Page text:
The very next day we retraced our journey to Yarmouth, arriving late at night, and after having a sandwich, and hot drink, filled up. a couple of hot water bottles, and went to bed.
Thanks to the terrible calamity at Pearl Harbour, the Yanks were now in the war, and literally thousands were being shipped across to Britain.
Aerodromes, normally used by the RAF were vacated, and occupied by the Americans. Norfolk was favoured because of it's closeness to the continent, and the nature of it's terrain.
They, the Americans, plus, hundreds of other service men of all nationalities, French, Norwegian, Dutch, Polish, plus our own lads, and many, many, more, would all flock into the town for the pictures, the beer, and the WOMEN.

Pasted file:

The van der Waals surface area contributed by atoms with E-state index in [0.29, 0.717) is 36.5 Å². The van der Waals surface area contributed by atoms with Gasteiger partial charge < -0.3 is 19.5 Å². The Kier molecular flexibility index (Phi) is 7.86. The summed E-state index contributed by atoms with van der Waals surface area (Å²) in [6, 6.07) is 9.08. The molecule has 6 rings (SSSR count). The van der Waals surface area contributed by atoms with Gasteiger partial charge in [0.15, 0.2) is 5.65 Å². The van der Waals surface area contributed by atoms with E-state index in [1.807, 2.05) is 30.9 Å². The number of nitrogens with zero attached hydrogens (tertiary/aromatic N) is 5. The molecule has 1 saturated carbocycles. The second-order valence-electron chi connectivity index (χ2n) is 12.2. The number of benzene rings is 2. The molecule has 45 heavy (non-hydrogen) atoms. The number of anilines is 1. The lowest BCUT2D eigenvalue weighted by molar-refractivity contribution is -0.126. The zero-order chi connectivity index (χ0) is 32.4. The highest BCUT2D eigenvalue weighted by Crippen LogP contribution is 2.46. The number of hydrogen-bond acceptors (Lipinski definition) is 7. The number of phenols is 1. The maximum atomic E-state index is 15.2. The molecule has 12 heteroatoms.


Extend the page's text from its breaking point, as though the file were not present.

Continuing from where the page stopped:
Things would seem quiet, in the town centre, until the time the pubs turned out, then all hell would let loose, nation fighting nation, especially fighting Americans. Jealousy was often the main motive, between Americans and others, as the saying of the day went, 'Overpaid oversexed, and over here'. They had the money, the chocolates, the Nylons, and the chat. They were all wealthy, 'cattle ranchers', or owned oil wells. All of them drove large cars, such as Cadillac's, etc, back home, or so they said, or the girls thought, they being influenced by the cinema. Quite a number of the local women were charmed by them, though they, the women, were often quite rough, and we local lads who knew them, wouldn't touch them with a barge pole. But they were female, and evidently looked quite desirable, after a few pints. I'm not saying all the girls who went with Americans were that type, only those who frequented the pubs looking for them. Sometimes fighting would start between Yanks, often because a black man had got a white girlfriend, or just because he was a different colour. The scraps normally didn't last very long, as within, what seemed seconds, of a fight starting, a Jeep would come dashing up, out would jump some 'snowdrops', (American military police, who wore white painted steel helmets, hence the nickname, snowdrops), these M. P. 's were evidently picked on size, about six foot six, and built like a brick toilets, they would whip out their truncheons, and start flailing whoever resisted them, but Americans only. Any other nationality being dealt with by either the British army, or Royal navy police, if the miscreants were in uniform, and a couple of local 'bobbies' would deal with the civilians, and we, me and whoever I was with, would stand at a safe distance, watching the melee. Occasionally there was a stabbing, but fortunately one didn't happen whilst I was spectating.